The fascinating thing about having children is how your world expands overnight -- yet somehow everything simultaneously narrows. In those early months, I think everyone has a sort of tunnel vision where it's all about just making it through the day. We react with fury to things that disrupt the flow, even though they're usually perfectly innocent (pressure-washing neighbor: "I'm sorry! I didn't know! Please put down the fork!").

It's natural to complain about things that make our lives harder, whether that's a chainsaw running down the street or a screeching ground spinner firework or a guy knocking on your door to hawk his carpet cleaning services. But honestly, no one should expect these things to go away because they have a baby at home. Life goes on, and life is loud and messy and if we're lucky, sometimes there are bitchin' roman candles.

And truly, the bottom line is that everyone has to serve their time in the trenches. Certain things just intrinsically suck with little kids, and the only way out is through. Eventually you'll be on the other side ... feeling just a tiny bit smug when everyone else is rending their garments over a few celebratory explosives.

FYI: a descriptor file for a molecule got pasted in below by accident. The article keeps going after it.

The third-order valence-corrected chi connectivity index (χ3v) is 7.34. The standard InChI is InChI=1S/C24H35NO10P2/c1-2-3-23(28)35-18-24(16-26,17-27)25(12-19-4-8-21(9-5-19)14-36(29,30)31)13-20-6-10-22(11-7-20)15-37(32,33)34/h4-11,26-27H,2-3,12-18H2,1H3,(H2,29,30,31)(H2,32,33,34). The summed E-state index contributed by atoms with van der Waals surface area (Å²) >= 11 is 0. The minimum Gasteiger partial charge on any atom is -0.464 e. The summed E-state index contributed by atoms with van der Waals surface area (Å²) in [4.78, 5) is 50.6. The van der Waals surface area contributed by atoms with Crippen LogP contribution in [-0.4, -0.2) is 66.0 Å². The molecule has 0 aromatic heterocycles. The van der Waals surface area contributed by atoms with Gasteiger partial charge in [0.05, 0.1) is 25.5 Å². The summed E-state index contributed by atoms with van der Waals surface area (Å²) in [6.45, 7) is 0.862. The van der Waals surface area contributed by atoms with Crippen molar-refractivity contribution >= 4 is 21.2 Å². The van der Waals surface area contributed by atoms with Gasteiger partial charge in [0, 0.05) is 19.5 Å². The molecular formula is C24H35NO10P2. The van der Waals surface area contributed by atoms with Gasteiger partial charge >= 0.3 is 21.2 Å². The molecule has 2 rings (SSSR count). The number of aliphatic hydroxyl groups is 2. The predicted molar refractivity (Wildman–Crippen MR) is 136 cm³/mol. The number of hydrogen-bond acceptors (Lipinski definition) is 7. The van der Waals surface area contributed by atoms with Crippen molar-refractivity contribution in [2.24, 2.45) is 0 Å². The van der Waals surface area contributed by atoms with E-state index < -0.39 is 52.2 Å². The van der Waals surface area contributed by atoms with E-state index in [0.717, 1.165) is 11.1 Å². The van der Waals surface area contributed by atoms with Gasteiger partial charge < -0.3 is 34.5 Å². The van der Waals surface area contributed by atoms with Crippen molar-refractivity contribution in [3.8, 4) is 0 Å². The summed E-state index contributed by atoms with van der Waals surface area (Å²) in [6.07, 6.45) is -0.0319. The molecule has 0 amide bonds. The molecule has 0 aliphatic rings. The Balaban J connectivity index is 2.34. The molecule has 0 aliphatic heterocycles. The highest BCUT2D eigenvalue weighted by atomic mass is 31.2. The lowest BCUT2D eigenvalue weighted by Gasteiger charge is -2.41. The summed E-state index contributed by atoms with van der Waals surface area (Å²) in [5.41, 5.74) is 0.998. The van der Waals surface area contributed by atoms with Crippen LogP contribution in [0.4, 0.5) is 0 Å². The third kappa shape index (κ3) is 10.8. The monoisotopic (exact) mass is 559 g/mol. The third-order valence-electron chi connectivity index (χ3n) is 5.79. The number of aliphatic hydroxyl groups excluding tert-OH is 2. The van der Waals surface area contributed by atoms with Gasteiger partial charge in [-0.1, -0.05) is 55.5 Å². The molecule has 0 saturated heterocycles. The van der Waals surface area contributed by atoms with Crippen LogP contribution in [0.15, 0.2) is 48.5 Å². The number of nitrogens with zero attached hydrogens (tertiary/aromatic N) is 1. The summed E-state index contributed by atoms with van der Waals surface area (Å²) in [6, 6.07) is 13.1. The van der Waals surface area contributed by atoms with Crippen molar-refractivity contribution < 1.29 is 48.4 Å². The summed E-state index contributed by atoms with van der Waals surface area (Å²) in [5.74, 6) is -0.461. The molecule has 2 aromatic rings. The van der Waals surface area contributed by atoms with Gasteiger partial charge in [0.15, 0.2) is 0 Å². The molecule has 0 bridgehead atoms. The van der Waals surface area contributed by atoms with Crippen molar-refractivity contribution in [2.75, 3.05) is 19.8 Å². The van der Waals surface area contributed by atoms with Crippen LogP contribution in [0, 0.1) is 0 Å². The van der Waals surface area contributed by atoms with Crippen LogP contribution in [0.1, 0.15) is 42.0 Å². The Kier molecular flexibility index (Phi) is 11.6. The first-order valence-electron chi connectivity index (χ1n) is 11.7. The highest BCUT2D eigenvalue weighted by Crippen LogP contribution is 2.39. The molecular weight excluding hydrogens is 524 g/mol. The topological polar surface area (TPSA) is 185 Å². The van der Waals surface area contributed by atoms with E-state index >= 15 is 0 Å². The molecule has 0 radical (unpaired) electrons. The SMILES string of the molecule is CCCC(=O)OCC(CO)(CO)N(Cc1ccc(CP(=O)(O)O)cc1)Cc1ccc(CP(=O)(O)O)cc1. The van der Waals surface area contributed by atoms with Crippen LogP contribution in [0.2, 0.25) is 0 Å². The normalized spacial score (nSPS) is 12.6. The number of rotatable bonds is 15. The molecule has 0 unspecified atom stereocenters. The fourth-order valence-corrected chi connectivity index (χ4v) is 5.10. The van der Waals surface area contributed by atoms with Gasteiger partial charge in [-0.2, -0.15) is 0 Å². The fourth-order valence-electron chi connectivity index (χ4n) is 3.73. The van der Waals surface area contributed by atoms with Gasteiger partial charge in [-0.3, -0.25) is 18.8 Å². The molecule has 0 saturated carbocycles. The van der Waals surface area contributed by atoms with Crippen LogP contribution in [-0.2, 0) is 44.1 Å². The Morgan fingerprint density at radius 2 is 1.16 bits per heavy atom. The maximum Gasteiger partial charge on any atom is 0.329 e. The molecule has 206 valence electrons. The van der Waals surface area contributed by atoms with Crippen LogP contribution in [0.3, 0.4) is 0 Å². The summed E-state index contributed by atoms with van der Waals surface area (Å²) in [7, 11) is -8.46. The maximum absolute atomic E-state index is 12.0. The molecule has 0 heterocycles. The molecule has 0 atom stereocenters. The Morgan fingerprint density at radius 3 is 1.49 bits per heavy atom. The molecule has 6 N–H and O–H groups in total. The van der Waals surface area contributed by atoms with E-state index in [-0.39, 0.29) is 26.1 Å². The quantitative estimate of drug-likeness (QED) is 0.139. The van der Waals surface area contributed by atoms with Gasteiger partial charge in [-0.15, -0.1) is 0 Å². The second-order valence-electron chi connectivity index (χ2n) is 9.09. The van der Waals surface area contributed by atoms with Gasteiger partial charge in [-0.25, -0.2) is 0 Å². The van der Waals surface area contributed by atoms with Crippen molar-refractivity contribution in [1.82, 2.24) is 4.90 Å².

Where do you stand on fireworks/noises/changing the clocks?

by on Jul. 16, 2013 at 9:39 AM
Add your quick reply below:
You must be a member to reply to this post.
Replies (1-8):
by on Jul. 16, 2013 at 10:06 AM

 I have 3 kids, 11 5 and 17 months and I can honestly say when they were babies, fireworks, phone calls and time change and any other kind of noise didnt not effect my babies.

I never gave 2 thoughts about any of it at all, and I am not American but on labor day and on Canada day ppl set of fire works days before and days after going well into the middle of the night 1-2am, and nothing I haven ever cared. lol

by on Jul. 16, 2013 at 11:21 AM
I've never liked the time changes, period. It messes up my sleep and schedule for almost a month each time. I didn't need to become a mother for any of those things to irritate me.
by Alexandra on Jul. 16, 2013 at 1:29 PM

The time changing drove me nuts before kids, but that's it. Fireworks and noises are just something I let roll. 

by Member on Jul. 16, 2013 at 3:55 PM

I think it's funny that the author starts out being a parent who would complain about other people living their lives not caring about her kids naptimes, but then once her kids are older, she now says "The world doesn't stop for you, you shouldn't expect it to."  I wonder what her feelings would be if she suddenly had another baby, and was back to hoping naptime was quiet.